I was only 3 years old when we traveled by covered wagon from Missouri to western Kansas, but I remember how scared our bay mare, Queen, was when we were near the few trains we saw. She would squat and tremble all over.
My father took a claim 18 miles southwest of Scott City. We lived there three and a half years before we starved out and started back to Missouri, in a covered wagon again.
We took a western pony back with us, and I remember that in St. Joe the streets were so narrow she walked on the sidewalk some.
When we got to the big Missouri, we had to cross it over a railroad bridge. There was water swirling below, which was frightening enough, and then I looked back and saw a train coming behind us! Though we got across all right, I've never forgotten how frightened I was.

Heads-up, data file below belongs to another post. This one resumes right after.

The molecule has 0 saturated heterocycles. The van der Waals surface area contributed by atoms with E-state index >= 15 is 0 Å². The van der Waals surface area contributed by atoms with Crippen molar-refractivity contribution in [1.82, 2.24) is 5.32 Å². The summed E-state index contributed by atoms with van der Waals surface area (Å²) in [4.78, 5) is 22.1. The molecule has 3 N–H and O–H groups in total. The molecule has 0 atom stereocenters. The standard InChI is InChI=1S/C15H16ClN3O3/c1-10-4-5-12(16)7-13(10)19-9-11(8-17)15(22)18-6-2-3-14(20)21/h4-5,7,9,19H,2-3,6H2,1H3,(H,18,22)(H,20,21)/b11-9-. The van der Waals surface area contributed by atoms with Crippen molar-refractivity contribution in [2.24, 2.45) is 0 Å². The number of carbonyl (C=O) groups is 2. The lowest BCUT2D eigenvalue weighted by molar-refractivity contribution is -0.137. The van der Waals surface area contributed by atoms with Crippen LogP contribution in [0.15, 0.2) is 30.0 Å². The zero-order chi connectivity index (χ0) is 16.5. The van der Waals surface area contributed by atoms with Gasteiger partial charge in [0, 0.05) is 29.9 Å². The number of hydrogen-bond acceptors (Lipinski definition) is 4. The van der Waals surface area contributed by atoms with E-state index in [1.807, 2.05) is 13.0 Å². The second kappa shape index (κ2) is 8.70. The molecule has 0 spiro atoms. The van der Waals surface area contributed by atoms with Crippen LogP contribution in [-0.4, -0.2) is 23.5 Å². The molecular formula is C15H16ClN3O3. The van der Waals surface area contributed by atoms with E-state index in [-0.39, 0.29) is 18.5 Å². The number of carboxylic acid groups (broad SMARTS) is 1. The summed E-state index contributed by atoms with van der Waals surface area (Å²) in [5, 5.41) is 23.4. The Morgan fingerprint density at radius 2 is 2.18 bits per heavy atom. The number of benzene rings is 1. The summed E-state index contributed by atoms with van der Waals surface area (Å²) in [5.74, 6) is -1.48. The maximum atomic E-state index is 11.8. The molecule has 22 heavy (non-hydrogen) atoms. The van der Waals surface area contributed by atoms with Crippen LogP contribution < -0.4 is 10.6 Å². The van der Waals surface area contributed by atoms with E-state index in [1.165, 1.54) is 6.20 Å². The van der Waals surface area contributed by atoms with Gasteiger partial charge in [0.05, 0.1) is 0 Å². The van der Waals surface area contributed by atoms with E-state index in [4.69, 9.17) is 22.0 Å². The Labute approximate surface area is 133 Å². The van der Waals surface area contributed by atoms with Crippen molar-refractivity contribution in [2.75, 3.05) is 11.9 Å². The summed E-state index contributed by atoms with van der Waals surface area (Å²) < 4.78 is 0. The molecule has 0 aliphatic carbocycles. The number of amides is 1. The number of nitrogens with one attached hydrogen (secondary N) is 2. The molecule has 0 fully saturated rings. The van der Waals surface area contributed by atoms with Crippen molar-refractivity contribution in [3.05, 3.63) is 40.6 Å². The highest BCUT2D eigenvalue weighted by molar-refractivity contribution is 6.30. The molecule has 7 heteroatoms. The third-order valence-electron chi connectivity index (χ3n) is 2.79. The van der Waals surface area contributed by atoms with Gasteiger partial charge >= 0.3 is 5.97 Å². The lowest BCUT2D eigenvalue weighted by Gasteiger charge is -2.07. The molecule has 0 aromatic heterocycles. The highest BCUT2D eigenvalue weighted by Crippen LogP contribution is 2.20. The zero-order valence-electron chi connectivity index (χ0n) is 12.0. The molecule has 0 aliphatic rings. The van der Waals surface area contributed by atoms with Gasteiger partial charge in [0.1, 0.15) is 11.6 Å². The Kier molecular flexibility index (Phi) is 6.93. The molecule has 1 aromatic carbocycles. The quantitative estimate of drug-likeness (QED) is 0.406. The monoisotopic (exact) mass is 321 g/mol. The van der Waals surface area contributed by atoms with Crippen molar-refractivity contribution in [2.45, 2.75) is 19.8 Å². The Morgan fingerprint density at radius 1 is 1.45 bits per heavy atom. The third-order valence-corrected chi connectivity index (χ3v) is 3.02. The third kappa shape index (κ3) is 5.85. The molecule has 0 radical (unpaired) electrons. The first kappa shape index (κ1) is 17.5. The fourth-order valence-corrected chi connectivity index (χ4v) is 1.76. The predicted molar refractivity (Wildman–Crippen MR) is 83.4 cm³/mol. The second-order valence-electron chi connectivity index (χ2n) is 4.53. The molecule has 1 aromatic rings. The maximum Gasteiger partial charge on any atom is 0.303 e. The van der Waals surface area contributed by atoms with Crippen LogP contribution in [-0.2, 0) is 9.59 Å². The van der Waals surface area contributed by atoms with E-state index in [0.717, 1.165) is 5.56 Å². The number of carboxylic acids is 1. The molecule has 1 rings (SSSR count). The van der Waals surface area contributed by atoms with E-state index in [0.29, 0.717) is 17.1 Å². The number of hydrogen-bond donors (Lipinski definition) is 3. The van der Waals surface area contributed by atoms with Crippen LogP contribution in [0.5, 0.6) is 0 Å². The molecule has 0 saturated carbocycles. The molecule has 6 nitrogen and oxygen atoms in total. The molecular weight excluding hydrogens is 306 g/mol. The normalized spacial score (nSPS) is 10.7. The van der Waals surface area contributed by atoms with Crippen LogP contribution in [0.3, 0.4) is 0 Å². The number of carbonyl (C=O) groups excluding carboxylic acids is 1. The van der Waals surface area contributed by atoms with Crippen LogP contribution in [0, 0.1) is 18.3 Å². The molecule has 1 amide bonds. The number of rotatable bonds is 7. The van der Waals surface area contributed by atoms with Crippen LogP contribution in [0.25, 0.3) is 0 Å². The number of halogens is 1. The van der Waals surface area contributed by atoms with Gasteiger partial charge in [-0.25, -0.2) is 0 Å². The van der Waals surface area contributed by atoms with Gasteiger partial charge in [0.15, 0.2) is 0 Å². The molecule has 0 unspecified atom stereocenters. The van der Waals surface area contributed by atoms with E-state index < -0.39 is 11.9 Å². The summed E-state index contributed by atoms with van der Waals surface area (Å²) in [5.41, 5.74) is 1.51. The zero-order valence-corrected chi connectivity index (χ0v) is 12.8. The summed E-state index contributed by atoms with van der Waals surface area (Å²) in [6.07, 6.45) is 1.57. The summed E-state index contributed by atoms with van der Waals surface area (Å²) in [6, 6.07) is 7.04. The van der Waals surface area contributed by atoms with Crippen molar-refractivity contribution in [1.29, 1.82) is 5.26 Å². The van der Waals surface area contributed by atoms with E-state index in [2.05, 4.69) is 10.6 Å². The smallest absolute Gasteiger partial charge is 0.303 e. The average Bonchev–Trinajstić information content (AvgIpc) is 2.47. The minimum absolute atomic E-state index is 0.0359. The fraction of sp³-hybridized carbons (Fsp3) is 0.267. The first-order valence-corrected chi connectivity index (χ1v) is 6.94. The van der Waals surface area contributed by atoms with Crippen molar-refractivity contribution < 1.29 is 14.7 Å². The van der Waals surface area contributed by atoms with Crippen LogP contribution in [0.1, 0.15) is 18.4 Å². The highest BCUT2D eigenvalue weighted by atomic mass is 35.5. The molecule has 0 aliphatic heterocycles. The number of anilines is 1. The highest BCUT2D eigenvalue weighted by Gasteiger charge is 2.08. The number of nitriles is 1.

Back in 1955 a call went out from the editors of the then CAPPER’s WEEKLY asking for readers to send in articles on true pioneers. Hundreds of letters came pouring in from early settlers and their children, many now in their 80s and 90s, and from grandchildren of settlers, all with tales to tell. So many articles were received that a decision was made to create a book, and in 1956, the first My Folks title – My Folks Came in a Covered Wagon – hit the shelves. Nine other books have since been published in the My Folks series, all filled to the brim with true tales from CAPPER’s readers, and we are proud to make those stories available to our growing online community.